Mitchell: One of the challenges is the anticipation and waiting to begin. Jesse isn’t back in the U.S. yet, so we await his return to get started. I am also aware that a play of ideas can become dull unless the actors find ways to invest their characters with a passionate belief in their point of view. These actors should bring the characters vividly to life.
SP: As actors, what is your biggest challenge to playing a historical figure?
Jesse Angelo: Discovering who the person really was. Much research material you gather needs filtering and sifting in order to pair away bias, judgment, and clutter. Because there’s a responsibility to portray the person as accurately as possible, you try to find aspects and elements of the person that are usable in creating a character. It’s a game of finding bits of truth about the person that you can hang your hat on; like milestones on a long journey, they keep you on the right path.
Ambler: I suppose it’s the struggle to keep it human, and avoid the iconic. Freud figures large in our collective consciousness, so the challenge for me has been to avoid the common conceptions (and misconceptions) and allow the character in this “particular” story to live. Also, as an eminent intellectual, Freud’s ideas and beliefs sometimes seem larger and separate from Freud himself; my job is to give the intellect to this particular, singular man.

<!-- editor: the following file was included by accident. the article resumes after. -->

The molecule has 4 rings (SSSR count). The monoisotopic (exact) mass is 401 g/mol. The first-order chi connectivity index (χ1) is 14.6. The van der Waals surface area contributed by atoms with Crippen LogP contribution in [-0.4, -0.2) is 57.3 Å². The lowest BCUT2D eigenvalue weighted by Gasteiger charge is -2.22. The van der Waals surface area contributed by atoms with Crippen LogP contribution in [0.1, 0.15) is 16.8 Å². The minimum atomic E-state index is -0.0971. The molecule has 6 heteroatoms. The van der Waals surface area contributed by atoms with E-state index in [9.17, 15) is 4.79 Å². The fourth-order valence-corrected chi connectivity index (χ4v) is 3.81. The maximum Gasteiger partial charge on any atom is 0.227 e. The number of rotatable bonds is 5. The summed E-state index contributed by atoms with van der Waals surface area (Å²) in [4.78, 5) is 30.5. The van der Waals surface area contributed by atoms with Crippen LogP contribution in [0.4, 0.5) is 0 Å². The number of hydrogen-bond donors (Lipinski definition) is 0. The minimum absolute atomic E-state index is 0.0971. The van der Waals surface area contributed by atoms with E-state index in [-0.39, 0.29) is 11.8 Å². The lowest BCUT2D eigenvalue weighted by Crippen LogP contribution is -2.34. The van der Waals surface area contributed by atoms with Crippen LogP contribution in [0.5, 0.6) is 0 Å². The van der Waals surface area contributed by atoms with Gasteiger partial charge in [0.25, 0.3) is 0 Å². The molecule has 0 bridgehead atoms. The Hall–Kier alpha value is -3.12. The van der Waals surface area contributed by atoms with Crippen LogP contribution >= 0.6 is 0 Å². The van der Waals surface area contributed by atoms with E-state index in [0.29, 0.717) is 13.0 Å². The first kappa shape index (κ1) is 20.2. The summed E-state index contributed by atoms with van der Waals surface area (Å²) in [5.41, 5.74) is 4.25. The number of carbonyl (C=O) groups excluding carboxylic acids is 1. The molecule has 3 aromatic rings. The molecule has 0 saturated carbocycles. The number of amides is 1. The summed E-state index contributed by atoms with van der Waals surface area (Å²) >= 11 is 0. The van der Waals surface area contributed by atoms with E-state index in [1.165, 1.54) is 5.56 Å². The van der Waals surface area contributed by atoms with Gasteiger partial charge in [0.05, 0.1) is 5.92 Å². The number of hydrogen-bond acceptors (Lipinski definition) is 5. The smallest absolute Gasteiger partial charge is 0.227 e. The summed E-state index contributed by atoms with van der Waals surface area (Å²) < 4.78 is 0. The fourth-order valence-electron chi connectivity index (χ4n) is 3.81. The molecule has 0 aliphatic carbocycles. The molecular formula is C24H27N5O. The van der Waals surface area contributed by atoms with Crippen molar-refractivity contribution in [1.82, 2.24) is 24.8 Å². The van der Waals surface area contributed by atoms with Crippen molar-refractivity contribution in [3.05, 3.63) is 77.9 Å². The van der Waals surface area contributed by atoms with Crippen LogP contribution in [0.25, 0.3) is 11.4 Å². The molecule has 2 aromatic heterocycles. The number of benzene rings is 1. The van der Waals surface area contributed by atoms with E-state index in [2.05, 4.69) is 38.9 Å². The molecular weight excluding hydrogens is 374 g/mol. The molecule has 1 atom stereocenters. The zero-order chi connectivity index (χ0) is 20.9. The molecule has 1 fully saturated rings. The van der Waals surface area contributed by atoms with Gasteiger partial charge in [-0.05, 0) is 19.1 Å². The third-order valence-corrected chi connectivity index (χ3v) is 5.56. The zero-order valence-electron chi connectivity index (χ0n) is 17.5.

SP: What is your biggest challenge as an actor in bringing the character to life?
Ambler: There are two challenges that come immediately to mind. First, to construct a believable emotional arc to the character’s life in the life of the play. The play is a conversation over a number of subjects with some surprising interruptions, and on a fateful day in England. But it must operate in real time, so the actor has to navigate a few emotional hairpin turns. And second, in this play we see Freud at the end of his life and battling illness; there’s inherent tension between his physical abilities and his intellectual vitality.